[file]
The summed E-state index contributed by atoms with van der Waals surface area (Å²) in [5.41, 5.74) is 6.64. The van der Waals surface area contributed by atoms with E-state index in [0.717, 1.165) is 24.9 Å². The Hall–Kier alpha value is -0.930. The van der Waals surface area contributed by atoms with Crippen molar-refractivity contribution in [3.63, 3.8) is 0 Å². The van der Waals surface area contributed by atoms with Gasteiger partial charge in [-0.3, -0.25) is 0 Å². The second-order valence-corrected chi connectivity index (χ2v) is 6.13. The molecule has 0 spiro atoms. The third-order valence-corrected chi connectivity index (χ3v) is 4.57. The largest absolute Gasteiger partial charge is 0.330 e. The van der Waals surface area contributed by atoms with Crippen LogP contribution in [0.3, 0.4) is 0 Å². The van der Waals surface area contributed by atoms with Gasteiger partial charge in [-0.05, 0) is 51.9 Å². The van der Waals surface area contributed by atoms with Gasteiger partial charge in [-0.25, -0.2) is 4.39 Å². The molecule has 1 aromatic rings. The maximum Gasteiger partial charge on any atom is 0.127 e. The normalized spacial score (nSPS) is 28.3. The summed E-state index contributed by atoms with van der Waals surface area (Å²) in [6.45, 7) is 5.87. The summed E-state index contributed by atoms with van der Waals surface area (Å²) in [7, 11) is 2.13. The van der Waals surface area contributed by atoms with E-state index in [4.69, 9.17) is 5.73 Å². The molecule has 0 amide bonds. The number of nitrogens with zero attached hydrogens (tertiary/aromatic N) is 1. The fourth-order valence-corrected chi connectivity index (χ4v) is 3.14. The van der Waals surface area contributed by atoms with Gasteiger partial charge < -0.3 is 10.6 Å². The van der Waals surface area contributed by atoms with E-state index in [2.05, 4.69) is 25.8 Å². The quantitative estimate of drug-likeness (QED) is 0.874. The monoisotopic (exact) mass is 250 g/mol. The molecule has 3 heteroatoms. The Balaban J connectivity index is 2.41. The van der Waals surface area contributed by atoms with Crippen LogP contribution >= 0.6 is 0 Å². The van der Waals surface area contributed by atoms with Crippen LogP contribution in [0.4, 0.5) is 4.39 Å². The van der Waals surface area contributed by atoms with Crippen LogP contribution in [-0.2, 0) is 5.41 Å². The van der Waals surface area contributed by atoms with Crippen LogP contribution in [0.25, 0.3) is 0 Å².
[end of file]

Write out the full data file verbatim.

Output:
The summed E-state index contributed by atoms with van der Waals surface area (Å²) in [5.41, 5.74) is 6.64. The van der Waals surface area contributed by atoms with E-state index in [0.717, 1.165) is 24.9 Å². The Hall–Kier alpha value is -0.930. The van der Waals surface area contributed by atoms with Crippen molar-refractivity contribution in [3.63, 3.8) is 0 Å². The van der Waals surface area contributed by atoms with Gasteiger partial charge in [-0.3, -0.25) is 0 Å². The second-order valence-corrected chi connectivity index (χ2v) is 6.13. The molecule has 0 spiro atoms. The third-order valence-corrected chi connectivity index (χ3v) is 4.57. The largest absolute Gasteiger partial charge is 0.330 e. The van der Waals surface area contributed by atoms with Crippen LogP contribution in [0.3, 0.4) is 0 Å². The van der Waals surface area contributed by atoms with Gasteiger partial charge in [-0.05, 0) is 51.9 Å². The van der Waals surface area contributed by atoms with Gasteiger partial charge in [-0.25, -0.2) is 4.39 Å². The molecule has 1 aromatic rings. The maximum Gasteiger partial charge on any atom is 0.127 e. The normalized spacial score (nSPS) is 28.3. The summed E-state index contributed by atoms with van der Waals surface area (Å²) in [6.45, 7) is 5.87. The summed E-state index contributed by atoms with van der Waals surface area (Å²) in [7, 11) is 2.13. The van der Waals surface area contributed by atoms with E-state index in [4.69, 9.17) is 5.73 Å². The molecule has 0 amide bonds. The number of nitrogens with zero attached hydrogens (tertiary/aromatic N) is 1. The fourth-order valence-corrected chi connectivity index (χ4v) is 3.14. The van der Waals surface area contributed by atoms with Gasteiger partial charge < -0.3 is 10.6 Å². The van der Waals surface area contributed by atoms with E-state index in [2.05, 4.69) is 25.8 Å². The quantitative estimate of drug-likeness (QED) is 0.874. The monoisotopic (exact) mass is 250 g/mol. The molecule has 3 heteroatoms. The Balaban J connectivity index is 2.41. The van der Waals surface area contributed by atoms with Crippen LogP contribution >= 0.6 is 0 Å². The van der Waals surface area contributed by atoms with Crippen LogP contribution in [0.4, 0.5) is 4.39 Å². The van der Waals surface area contributed by atoms with Crippen LogP contribution in [-0.2, 0) is 5.41 Å². The van der Waals surface area contributed by atoms with Crippen LogP contribution in [0.25, 0.3) is 0 Å².